The Selective Service System has lobbied various state legislatures to pass similar laws. Many states now require registration to obtain financial aid for college. Some even require registration to attend a state funded school. Even some local jurisdictions deny government employment to non-registrants.

But the biggest problem recently has been the linkage with drivers licenses. Many states now require registration to obtain a drivers license or government issued photo ID. Since the United States is so automobile dependant, this constitutes a substantial hardship for the vast majority of people. (Outside of New York City and San Francisco there are very few places in the US where one could easily get around without relying on a car.) But it's not just driving that is restricted for those who cannot in good conscience register for the draft. One cannot even buy a plane or train ticket in the US without a photo ID. Or cash a check in most places. Or even enter some buildings. This additional price of following one's conscience has become quite high in many parts of the US.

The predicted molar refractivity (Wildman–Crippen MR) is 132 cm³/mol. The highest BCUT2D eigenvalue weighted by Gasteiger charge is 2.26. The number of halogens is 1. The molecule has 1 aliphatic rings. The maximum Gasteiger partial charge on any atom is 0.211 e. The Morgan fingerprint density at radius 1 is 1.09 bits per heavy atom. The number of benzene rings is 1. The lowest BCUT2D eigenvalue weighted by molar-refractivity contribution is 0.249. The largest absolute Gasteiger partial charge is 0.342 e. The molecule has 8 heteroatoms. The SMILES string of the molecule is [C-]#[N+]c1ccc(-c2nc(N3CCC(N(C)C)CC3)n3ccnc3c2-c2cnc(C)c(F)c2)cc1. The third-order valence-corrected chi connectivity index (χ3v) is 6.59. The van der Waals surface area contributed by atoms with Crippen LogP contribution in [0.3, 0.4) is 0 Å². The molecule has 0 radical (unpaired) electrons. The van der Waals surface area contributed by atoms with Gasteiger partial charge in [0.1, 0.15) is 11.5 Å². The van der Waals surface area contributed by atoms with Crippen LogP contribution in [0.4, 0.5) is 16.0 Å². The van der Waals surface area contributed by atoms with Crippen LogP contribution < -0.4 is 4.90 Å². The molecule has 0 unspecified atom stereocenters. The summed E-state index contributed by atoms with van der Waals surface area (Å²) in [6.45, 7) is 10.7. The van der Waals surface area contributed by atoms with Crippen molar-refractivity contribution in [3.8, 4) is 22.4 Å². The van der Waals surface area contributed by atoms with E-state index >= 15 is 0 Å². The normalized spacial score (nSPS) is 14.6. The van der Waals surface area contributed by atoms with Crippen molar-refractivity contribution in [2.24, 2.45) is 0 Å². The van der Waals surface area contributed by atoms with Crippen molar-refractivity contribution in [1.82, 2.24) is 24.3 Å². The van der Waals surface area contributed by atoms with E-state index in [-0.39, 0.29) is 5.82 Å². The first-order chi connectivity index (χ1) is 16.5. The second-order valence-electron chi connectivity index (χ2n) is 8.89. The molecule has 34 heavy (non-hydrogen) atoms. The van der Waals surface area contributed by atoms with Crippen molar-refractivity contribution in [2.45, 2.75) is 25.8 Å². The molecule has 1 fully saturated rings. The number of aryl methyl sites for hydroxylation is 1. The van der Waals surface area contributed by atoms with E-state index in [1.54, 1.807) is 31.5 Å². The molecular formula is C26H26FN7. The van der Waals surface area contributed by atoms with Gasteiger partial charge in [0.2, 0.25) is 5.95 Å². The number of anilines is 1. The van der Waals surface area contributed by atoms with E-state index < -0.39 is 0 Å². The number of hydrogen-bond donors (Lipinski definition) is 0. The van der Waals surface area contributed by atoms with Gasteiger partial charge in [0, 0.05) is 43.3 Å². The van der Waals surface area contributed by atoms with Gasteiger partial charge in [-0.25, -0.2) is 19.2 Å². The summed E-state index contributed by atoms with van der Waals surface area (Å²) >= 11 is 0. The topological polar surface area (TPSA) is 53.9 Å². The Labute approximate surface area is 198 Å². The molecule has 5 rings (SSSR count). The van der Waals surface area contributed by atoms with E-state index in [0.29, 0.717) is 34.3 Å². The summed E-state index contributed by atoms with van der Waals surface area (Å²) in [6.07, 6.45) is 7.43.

Currently there is no accommodation of those whose conscience does not allow them to pay for war. Those who cannot pay for war must either live in poverty so their income is not taxable, or violate the law by refusing to pay the tax, or violate their conscience. And since taxes are automatically withheld from most paychecks, refusing to pay is not easy.

While those who do not pay for the military are rarely put in jail, they are subjected to a variety of consequences, such as property being seized by the government (including bank accounts, automobiles and houses) as well as having their credit reports tarnished.

Legislation is pending that would alleviate this dilemma for many people (The Religious Freedom Peace Tax Fund Bill), but until it is passed these COs will continue to endure these hardships. But many willingly and openly refuse to pay for the military, and use the various forums that result as an opportunity to witness to the government, bank employees and the public, about their beliefs.

The Center on Conscience and War was founded in 1940 by churches to be an advocate for Conscientious Objectors facing conscription. The Center continues to support COs, and also helps those in the military seeking discharge, and provides general education about issues of conscience and war.

Report compiled by J. E. McNeil ( or